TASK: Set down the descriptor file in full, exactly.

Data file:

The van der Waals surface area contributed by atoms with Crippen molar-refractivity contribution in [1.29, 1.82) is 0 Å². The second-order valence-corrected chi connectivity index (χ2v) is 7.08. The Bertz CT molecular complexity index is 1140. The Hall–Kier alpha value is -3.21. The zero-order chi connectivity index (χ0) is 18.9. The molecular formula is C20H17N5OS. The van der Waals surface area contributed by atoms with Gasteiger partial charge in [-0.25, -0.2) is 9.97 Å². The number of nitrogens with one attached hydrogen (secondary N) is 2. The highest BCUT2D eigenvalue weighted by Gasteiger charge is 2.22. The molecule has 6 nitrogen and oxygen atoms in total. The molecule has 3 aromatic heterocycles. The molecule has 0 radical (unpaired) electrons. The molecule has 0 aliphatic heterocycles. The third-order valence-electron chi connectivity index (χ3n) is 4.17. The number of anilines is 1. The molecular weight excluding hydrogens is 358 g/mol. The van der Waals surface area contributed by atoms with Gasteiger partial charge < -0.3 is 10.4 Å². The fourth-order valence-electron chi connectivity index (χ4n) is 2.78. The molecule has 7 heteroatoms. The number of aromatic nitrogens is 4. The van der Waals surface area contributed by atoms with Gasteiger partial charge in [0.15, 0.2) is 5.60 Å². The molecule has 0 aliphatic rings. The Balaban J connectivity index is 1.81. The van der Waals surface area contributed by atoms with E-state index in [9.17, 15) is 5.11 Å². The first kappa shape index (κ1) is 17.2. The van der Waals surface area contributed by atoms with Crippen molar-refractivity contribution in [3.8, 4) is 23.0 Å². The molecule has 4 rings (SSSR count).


The van der Waals surface area contributed by atoms with Crippen molar-refractivity contribution in [1.29, 1.82) is 0 Å². The second-order valence-corrected chi connectivity index (χ2v) is 7.08. The Bertz CT molecular complexity index is 1140. The Hall–Kier alpha value is -3.21. The zero-order chi connectivity index (χ0) is 18.9. The molecular formula is C20H17N5OS. The van der Waals surface area contributed by atoms with Gasteiger partial charge in [-0.25, -0.2) is 9.97 Å². The number of nitrogens with one attached hydrogen (secondary N) is 2. The highest BCUT2D eigenvalue weighted by Gasteiger charge is 2.22. The molecule has 6 nitrogen and oxygen atoms in total. The molecule has 3 aromatic heterocycles. The molecule has 0 radical (unpaired) electrons. The molecule has 0 aliphatic heterocycles. The third-order valence-electron chi connectivity index (χ3n) is 4.17. The number of anilines is 1. The molecular weight excluding hydrogens is 358 g/mol. The van der Waals surface area contributed by atoms with Gasteiger partial charge < -0.3 is 10.4 Å². The fourth-order valence-electron chi connectivity index (χ4n) is 2.78. The molecule has 7 heteroatoms. The number of aromatic nitrogens is 4. The van der Waals surface area contributed by atoms with Gasteiger partial charge in [0.15, 0.2) is 5.60 Å². The molecule has 0 aliphatic rings. The Balaban J connectivity index is 1.81. The van der Waals surface area contributed by atoms with E-state index in [9.17, 15) is 5.11 Å². The first kappa shape index (κ1) is 17.2. The van der Waals surface area contributed by atoms with Crippen molar-refractivity contribution in [3.8, 4) is 23.0 Å². The molecule has 4 rings (SSSR count).